For Coaches What is your policy on tumbling blocks?

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Caligirlzz

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Jun 4, 2009
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Chicago
Does your gym have a standard on what to do with girls who are mental blocking? I often wonder if anyone really has a handle on what to do when a child won't throw their tumbling.
 
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marie83

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We don't necessarily have a policy on it. There is normally a reason a gymnast gets a mental block, so we try and work out what it is. It could be that they have had a particularly scary fall in the gym or on their home trampoline (grr - don't get me started!) for example.
If you can find the root cause, you can normally work out how to get past it.

If there is no evident reason it could just be that they are thinking too much about it.

We try to get around it by making the situation as safe as possible. So for example, put pads down to land on (we don't have a pit) Have 2 coaches to support where possible, work drills time and time again. eg: Work somersaults on the trampoline. Do lots of specific conditioning.

However long it takes it is our policy never to make the gymnast feel like a failure. We are not a high standard club, we are more about making the gymnasts the best they can be in a fun environment. We had one gymnast who just couldn't do backwards tumbling at all for a year! She was about 13 at the time and she really needed to be doing twists on floor and at least her bhs on beam. We just had to leave her to get on with doing it in her own time! She still won't do her bhs on beam now and she is 15! She has pretty much all forwards elements on floor and beam, but at least she is still having fun and enjoying gymnastics!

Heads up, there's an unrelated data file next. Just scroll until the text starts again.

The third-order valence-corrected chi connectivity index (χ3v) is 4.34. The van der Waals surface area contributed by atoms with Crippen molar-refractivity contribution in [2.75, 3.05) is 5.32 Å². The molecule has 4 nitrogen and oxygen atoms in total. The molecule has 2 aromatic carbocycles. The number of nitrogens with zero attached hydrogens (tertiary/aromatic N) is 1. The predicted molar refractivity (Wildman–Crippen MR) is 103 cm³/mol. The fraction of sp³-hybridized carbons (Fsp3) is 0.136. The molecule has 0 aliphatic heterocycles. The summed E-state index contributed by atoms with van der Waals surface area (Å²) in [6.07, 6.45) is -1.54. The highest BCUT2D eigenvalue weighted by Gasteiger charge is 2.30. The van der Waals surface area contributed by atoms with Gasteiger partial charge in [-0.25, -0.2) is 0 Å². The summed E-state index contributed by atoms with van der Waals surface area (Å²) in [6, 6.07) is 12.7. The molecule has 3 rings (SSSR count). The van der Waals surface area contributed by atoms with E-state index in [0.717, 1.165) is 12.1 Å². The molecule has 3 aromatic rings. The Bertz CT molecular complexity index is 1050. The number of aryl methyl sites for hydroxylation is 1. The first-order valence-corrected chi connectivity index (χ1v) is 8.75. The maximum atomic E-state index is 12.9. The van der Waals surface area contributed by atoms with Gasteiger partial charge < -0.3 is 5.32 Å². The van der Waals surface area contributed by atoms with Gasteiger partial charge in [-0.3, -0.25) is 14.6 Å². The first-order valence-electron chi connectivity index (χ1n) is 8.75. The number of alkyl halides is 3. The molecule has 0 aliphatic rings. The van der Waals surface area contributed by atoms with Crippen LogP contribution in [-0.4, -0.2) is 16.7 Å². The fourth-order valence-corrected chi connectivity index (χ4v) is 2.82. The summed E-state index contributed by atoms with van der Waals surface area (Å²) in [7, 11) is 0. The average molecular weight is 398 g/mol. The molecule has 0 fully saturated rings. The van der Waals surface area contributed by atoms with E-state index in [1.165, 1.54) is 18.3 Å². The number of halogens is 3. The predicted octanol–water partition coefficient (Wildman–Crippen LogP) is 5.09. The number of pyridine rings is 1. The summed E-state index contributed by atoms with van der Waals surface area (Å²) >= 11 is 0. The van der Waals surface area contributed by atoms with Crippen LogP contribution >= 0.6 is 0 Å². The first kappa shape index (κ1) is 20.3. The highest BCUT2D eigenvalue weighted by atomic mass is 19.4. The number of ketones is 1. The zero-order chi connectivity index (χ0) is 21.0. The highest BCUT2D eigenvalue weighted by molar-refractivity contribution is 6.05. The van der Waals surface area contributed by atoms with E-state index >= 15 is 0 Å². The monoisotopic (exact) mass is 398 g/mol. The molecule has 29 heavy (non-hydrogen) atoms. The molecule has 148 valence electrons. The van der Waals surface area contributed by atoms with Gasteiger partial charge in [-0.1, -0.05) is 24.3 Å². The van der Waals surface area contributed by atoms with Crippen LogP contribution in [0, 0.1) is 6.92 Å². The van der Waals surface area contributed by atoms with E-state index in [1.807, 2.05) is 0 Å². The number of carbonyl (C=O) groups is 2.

A local 'high performance' club is pretty much the opposite. They don't want gymnasts with mental blocks. One of our ex gymnasts goes there now and her mum told me the other day that a gymnast wouldn't do her bhs on beam. She stood there for 10 mins crying and none of the coaches went over to help her out, then the head coach shouted from the other side of the gym that she should go and get dressed and phone her mum to pick her up! If I was her parent I'd have gone mad and pulled her out of the club! I'm not entirely sure what the aftermath was!
 

dunno

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as i said in another post, the backwards problem is a vestibular condition. it comes and goes as the body and balance change. go slow during these times. you must wait for the readaptation to set in.

and obviously it is easier to work with kids that don't have this problem. but there have been some athletes that became L10 national qualifiers and a couple of elite national team members with this condition.

finally, there is nothing that can be done to change or alter this condition when it raises it's ugly head. you must be patient and wait it out. problems arise when coaches think they can control this problem further exacerbating the stress on the athlete.

i can tell you from personal experience that this condition gets better as the athlete ages.
 

Caligirlzz

Member
Jun 4, 2009
155
Chicago
We don't necessarily have a policy on it. There is normally a reason a gymnast gets a mental block, so we try and work out what it is. It could be that they have had a particularly scary fall in the gym or on their home trampoline (grr - don't get me started!) for example.
If you can find the root cause, you can normally work out how to get past it.

If there is no evident reason it could just be that they are thinking too much about it.

We try to get around it by making the situation as safe as possible. So for example, put pads down to land on (we don't have a pit) Have 2 coaches to support where possible, work drills time and time again. eg: Work somersaults on the trampoline. Do lots of specific conditioning.

However long it takes it is our policy never to make the gymnast feel like a failure. We are not a high standard club, we are more about making the gymnasts the best they can be in a fun environment. We had one gymnast who just couldn't do backwards tumbling at all for a year! She was about 13 at the time and she really needed to be doing twists on floor and at least her bhs on beam. We just had to leave her to get on with doing it in her own time! She still won't do her bhs on beam now and she is 15! She has pretty much all forwards elements on floor and beam, but at least she is still having fun and enjoying gymnastics!